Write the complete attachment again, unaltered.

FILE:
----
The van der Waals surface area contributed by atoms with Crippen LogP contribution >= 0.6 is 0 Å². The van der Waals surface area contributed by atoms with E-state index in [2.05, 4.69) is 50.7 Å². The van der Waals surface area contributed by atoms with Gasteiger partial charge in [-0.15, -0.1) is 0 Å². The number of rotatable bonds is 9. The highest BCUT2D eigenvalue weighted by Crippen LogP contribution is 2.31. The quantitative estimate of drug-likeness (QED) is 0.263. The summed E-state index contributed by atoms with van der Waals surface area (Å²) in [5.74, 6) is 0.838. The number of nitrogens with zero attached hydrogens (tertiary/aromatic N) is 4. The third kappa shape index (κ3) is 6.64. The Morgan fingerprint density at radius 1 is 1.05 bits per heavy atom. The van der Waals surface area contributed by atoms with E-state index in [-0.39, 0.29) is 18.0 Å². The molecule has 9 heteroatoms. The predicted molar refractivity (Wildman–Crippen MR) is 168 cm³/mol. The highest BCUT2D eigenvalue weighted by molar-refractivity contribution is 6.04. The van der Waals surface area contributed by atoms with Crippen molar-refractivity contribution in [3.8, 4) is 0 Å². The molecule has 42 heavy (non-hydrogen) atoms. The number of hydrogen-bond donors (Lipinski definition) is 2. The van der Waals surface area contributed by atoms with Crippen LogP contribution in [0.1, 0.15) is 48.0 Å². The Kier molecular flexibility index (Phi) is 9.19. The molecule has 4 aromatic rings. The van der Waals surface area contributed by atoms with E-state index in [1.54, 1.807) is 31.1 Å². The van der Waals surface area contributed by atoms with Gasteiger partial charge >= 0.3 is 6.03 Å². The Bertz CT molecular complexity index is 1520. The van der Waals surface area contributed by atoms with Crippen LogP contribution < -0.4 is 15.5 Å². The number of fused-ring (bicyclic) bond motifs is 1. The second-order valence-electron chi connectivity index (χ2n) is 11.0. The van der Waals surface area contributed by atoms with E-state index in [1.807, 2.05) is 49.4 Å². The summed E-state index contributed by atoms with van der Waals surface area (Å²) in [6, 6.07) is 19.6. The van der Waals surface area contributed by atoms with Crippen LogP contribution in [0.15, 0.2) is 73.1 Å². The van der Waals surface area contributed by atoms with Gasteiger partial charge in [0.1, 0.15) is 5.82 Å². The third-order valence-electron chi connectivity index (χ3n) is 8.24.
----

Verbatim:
The van der Waals surface area contributed by atoms with Crippen LogP contribution >= 0.6 is 0 Å². The van der Waals surface area contributed by atoms with E-state index in [2.05, 4.69) is 50.7 Å². The van der Waals surface area contributed by atoms with Gasteiger partial charge in [-0.15, -0.1) is 0 Å². The number of rotatable bonds is 9. The highest BCUT2D eigenvalue weighted by Crippen LogP contribution is 2.31. The quantitative estimate of drug-likeness (QED) is 0.263. The summed E-state index contributed by atoms with van der Waals surface area (Å²) in [5.74, 6) is 0.838. The number of nitrogens with zero attached hydrogens (tertiary/aromatic N) is 4. The third kappa shape index (κ3) is 6.64. The Morgan fingerprint density at radius 1 is 1.05 bits per heavy atom. The van der Waals surface area contributed by atoms with E-state index in [-0.39, 0.29) is 18.0 Å². The molecule has 9 heteroatoms. The predicted molar refractivity (Wildman–Crippen MR) is 168 cm³/mol. The highest BCUT2D eigenvalue weighted by molar-refractivity contribution is 6.04. The van der Waals surface area contributed by atoms with Crippen molar-refractivity contribution in [3.8, 4) is 0 Å². The molecule has 42 heavy (non-hydrogen) atoms. The number of hydrogen-bond donors (Lipinski definition) is 2. The van der Waals surface area contributed by atoms with Crippen LogP contribution in [0.1, 0.15) is 48.0 Å². The Kier molecular flexibility index (Phi) is 9.19. The molecule has 4 aromatic rings. The van der Waals surface area contributed by atoms with E-state index in [1.54, 1.807) is 31.1 Å². The van der Waals surface area contributed by atoms with Gasteiger partial charge >= 0.3 is 6.03 Å². The Bertz CT molecular complexity index is 1520. The van der Waals surface area contributed by atoms with Crippen LogP contribution < -0.4 is 15.5 Å². The number of fused-ring (bicyclic) bond motifs is 1. The second-order valence-electron chi connectivity index (χ2n) is 11.0. The van der Waals surface area contributed by atoms with E-state index in [1.807, 2.05) is 49.4 Å². The summed E-state index contributed by atoms with van der Waals surface area (Å²) in [6, 6.07) is 19.6. The van der Waals surface area contributed by atoms with Crippen LogP contribution in [0.15, 0.2) is 73.1 Å². The van der Waals surface area contributed by atoms with Gasteiger partial charge in [0.1, 0.15) is 5.82 Å². The third-order valence-electron chi connectivity index (χ3n) is 8.24.